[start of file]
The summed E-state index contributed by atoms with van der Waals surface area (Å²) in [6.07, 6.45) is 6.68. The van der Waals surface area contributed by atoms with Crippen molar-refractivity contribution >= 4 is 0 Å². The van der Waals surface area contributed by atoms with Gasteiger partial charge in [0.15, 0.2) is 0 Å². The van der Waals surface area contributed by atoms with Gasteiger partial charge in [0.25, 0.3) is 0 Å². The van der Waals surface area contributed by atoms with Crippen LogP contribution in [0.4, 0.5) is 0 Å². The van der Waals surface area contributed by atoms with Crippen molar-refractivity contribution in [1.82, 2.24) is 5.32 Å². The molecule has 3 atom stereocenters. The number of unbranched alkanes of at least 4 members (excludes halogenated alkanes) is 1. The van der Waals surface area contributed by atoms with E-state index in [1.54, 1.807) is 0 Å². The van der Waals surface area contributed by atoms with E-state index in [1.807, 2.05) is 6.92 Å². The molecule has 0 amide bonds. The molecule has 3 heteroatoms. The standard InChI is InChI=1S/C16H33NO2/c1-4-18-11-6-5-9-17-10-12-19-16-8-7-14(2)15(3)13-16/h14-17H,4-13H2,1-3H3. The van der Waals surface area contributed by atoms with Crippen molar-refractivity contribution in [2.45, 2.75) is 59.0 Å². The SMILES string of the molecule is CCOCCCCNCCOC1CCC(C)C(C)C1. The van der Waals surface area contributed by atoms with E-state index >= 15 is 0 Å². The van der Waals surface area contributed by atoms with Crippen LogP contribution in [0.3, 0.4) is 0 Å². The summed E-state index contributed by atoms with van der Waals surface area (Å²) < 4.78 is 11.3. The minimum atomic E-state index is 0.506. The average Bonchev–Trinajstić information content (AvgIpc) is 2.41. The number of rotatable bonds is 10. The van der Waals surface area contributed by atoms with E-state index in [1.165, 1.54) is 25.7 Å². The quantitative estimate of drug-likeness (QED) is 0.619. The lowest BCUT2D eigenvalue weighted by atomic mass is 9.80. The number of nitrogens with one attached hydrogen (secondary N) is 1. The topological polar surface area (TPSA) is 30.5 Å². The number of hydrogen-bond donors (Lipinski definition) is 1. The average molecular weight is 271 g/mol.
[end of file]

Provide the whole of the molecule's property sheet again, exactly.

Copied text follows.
The summed E-state index contributed by atoms with van der Waals surface area (Å²) in [6.07, 6.45) is 6.68. The van der Waals surface area contributed by atoms with Crippen molar-refractivity contribution >= 4 is 0 Å². The van der Waals surface area contributed by atoms with Gasteiger partial charge in [0.15, 0.2) is 0 Å². The van der Waals surface area contributed by atoms with Gasteiger partial charge in [0.25, 0.3) is 0 Å². The van der Waals surface area contributed by atoms with Crippen LogP contribution in [0.4, 0.5) is 0 Å². The van der Waals surface area contributed by atoms with Crippen molar-refractivity contribution in [1.82, 2.24) is 5.32 Å². The molecule has 3 atom stereocenters. The number of unbranched alkanes of at least 4 members (excludes halogenated alkanes) is 1. The van der Waals surface area contributed by atoms with E-state index in [1.54, 1.807) is 0 Å². The van der Waals surface area contributed by atoms with E-state index in [1.807, 2.05) is 6.92 Å². The molecule has 0 amide bonds. The molecule has 3 heteroatoms. The standard InChI is InChI=1S/C16H33NO2/c1-4-18-11-6-5-9-17-10-12-19-16-8-7-14(2)15(3)13-16/h14-17H,4-13H2,1-3H3. The van der Waals surface area contributed by atoms with Crippen molar-refractivity contribution in [2.45, 2.75) is 59.0 Å². The SMILES string of the molecule is CCOCCCCNCCOC1CCC(C)C(C)C1. The van der Waals surface area contributed by atoms with E-state index >= 15 is 0 Å². The van der Waals surface area contributed by atoms with Crippen LogP contribution in [0.3, 0.4) is 0 Å². The summed E-state index contributed by atoms with van der Waals surface area (Å²) < 4.78 is 11.3. The minimum atomic E-state index is 0.506. The average Bonchev–Trinajstić information content (AvgIpc) is 2.41. The number of rotatable bonds is 10. The van der Waals surface area contributed by atoms with E-state index in [1.165, 1.54) is 25.7 Å². The quantitative estimate of drug-likeness (QED) is 0.619. The lowest BCUT2D eigenvalue weighted by atomic mass is 9.80. The number of nitrogens with one attached hydrogen (secondary N) is 1. The topological polar surface area (TPSA) is 30.5 Å². The number of hydrogen-bond donors (Lipinski definition) is 1. The average molecular weight is 271 g/mol.